– 22 –


“When they told me The Trial was over I was glad. Know why? Because it’s been really, really stressful. Just being in the same room with you. So before I pass sentence, I intend to read my own victim impact statement. But first I wanna tell you something.”

Madam Chief Justice Big Grrrrl leaned forward to scrutinize the body cast. “You know what, Smith? I don’t care.”

The judge paused, then asked: “Know what I don’t care about? I don’t care if a person is black, brown — or pink with purple polka dots.”

She paused again and looked around the banquet hall, at the TV cameras and the people in the audience, allowing them to savour her wit.

“I don’t care if a person is pink with purple polka dots,” she repeated. “My country is all about inclusion. There is no place in this country for a racist like you. And if God was here she/he/it/whatever would tell you what I’m telling you now. You’re full of hate. You committed the worst hate crime Canada has witnessed for generations. And against a Jamaican.”

An angry murmur came from the crowd.

The judge’s voice rose steadily. “But you don’t seem to have much to say for yourself, do you? So just tell me, tell me what have you ever done for Canada.” With rising volume, she pressed on. “Tell me how you ever created jobs. Tell me how you ever enriched our culture. Or brought diversity.”

Smith didn’t respond. The angry murmurs grew louder.

Almost laughing for a moment, she added, “Tell me how you ever fled from oppression.”

Smith still didn’t respond. Exasperated groans joined the angry murmurs.

“I’ll make it easy for you, Smith. Just tell me one way you created a job. Or one way you enriched our culture. Just one.”

More angry noises, grunts came from the audience. With still no response from Smith, the judge resumed, louder yet.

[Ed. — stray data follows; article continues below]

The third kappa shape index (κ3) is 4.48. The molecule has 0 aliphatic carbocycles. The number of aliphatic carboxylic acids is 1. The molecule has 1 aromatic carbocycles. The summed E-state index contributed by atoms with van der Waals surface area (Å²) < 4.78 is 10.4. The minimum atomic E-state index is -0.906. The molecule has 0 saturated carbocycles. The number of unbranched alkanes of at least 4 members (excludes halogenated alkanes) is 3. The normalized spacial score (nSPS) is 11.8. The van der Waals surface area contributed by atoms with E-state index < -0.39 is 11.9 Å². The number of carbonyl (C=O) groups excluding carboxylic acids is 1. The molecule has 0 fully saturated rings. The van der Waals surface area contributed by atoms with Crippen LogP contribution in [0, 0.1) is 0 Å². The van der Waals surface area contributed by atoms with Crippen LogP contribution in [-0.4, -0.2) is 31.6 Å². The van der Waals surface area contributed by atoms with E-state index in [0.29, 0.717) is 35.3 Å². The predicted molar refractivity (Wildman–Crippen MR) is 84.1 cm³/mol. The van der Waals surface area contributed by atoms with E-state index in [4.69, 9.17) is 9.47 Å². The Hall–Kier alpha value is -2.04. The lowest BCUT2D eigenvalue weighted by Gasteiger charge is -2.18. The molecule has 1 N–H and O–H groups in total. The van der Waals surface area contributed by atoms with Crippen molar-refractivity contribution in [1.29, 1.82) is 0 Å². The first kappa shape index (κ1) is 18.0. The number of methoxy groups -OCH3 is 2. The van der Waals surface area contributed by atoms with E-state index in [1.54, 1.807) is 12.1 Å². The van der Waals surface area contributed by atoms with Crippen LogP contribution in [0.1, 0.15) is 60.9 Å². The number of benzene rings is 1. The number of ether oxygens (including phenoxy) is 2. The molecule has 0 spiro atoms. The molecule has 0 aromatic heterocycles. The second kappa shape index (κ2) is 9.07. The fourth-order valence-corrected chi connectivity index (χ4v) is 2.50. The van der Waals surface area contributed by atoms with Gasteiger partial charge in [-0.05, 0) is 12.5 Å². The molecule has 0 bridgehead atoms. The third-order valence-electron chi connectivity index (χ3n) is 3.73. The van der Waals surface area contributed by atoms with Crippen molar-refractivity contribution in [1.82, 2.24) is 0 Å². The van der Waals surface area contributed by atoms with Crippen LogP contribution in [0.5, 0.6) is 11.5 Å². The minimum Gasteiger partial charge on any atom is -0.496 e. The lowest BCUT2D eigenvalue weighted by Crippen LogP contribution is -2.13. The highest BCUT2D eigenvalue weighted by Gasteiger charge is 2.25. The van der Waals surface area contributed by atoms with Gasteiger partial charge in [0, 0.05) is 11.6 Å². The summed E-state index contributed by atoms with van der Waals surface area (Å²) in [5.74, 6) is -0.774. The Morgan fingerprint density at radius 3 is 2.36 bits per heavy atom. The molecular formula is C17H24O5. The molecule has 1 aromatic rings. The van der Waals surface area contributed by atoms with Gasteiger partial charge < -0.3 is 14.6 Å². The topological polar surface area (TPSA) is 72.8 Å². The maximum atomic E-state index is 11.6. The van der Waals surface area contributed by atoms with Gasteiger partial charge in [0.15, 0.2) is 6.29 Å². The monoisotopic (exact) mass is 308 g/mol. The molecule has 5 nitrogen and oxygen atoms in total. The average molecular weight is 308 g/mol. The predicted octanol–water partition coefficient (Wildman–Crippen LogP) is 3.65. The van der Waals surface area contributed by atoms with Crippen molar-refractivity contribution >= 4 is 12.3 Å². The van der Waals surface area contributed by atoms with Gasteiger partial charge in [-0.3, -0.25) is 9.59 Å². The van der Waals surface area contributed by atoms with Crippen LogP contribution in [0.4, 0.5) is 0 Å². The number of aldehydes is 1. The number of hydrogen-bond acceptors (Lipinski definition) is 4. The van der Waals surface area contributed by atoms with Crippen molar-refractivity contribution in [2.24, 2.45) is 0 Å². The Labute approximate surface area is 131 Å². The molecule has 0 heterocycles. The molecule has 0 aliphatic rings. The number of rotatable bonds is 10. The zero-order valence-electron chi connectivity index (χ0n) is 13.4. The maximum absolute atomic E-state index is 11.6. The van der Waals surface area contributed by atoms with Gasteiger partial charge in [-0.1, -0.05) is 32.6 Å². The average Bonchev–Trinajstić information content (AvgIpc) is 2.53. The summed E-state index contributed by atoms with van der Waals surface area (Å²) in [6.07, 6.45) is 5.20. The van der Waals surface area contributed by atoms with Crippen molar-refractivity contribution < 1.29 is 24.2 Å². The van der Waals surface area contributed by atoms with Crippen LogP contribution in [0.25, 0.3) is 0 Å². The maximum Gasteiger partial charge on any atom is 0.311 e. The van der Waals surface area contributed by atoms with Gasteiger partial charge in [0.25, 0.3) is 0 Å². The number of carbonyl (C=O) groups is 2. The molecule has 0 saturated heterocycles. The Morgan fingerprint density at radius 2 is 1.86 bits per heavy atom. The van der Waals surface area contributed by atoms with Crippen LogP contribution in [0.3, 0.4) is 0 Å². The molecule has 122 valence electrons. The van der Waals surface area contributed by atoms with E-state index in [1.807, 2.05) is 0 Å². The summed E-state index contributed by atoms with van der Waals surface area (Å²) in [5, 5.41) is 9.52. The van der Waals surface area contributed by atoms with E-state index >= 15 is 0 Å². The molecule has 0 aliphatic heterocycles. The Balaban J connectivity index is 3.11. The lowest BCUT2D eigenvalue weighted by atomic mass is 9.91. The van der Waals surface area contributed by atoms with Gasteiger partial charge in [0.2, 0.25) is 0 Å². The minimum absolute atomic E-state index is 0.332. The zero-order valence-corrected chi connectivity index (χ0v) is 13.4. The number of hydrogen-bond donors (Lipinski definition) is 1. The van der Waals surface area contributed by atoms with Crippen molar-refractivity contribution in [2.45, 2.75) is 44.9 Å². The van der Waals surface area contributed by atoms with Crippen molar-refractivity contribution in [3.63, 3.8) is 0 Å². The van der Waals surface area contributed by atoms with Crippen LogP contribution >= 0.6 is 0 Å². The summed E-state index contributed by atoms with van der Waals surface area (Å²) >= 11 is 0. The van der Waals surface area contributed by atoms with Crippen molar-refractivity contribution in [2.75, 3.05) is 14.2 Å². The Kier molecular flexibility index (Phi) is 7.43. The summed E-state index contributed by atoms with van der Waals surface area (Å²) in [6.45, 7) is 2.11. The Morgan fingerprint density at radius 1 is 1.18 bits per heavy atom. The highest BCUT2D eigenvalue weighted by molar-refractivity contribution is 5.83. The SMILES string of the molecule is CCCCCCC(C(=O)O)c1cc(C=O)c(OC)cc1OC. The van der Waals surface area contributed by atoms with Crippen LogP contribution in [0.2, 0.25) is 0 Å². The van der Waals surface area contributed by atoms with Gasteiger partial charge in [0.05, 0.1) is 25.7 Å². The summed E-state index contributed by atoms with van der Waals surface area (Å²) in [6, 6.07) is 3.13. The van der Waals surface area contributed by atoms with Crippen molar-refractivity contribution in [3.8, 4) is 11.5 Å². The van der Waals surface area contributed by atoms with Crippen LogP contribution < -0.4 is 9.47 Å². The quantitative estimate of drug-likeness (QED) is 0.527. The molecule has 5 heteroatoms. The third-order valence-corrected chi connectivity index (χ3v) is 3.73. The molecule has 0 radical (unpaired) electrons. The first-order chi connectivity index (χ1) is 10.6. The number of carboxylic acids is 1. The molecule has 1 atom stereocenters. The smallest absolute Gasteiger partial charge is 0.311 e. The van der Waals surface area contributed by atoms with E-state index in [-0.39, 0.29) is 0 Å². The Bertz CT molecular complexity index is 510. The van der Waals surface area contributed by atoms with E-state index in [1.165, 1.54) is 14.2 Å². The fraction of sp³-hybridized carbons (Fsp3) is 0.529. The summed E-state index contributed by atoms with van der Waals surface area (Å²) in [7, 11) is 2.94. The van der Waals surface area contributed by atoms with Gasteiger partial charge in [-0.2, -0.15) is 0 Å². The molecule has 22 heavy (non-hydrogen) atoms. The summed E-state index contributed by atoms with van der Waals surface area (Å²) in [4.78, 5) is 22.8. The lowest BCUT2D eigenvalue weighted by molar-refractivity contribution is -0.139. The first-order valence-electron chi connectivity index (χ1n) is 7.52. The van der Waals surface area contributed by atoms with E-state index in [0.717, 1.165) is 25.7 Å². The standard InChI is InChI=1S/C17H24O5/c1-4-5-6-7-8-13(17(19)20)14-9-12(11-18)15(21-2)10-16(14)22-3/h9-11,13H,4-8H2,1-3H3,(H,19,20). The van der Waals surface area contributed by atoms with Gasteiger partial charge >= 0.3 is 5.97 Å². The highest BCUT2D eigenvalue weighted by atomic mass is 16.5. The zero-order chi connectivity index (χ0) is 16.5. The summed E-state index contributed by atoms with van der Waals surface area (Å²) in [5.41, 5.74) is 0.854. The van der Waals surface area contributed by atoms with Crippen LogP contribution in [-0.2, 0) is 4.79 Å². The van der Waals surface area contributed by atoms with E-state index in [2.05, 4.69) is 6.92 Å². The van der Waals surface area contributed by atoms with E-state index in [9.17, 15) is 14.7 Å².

“Let me tell you, I’ve been thinking about this sentence since The Trial began.” She was nearly shouting now, as her speech quickened. “You’re going to be so glad when you finally go to the gallows because I’ve got a punishment for you that nobody’s faced, not for hundreds and hundreds of years. You’re going to be so sorry...”

“You go, girl!” Shouts of encouragement came from the audience. “You go, girl!”

“... so sorry for the shameful, the really shameful...”

“Shame!” Someone shouted. Others repeated it. “Shame! Shame!”

“...for the truly shameful...”

“Shame! Shame!” More people joined in.

“... the really, really, truly shameful...”

“SHAME! SHAME! SHAME! SHAME!” The entire audience picked it up, overwhelming the judge’s amplified voice. Smith’s body cast still sat there, silent, impassive. Infuriatingly impassive.


A champagne glass hit the side of the wheelchair. Still Smith didn’t move. More glasses flew through the air, crashing all around the prisoner’s dock and its impassive, infuriatingly impassive, occupant. The chant broke up into even louder, angrier shouts and threats, some women howling with rage.

Then the crowd surged forward, screaming.

The first to reach the prisoner’s dock, a celebrity anti-racist activist, swung her arm sideways to deliver a long, hard, sweeping slap to the side of the plaster-encased head.

It flew off.

Incredibly, grotesquely, the head flew off. It actually flew sideways and shattered against the judge’s dais.

The crowd froze, incredulous. The hideous, almost supernatural sight of a flying, smashing head shocked them into silence. Then something far more shocking sounded from outside the front entrance.


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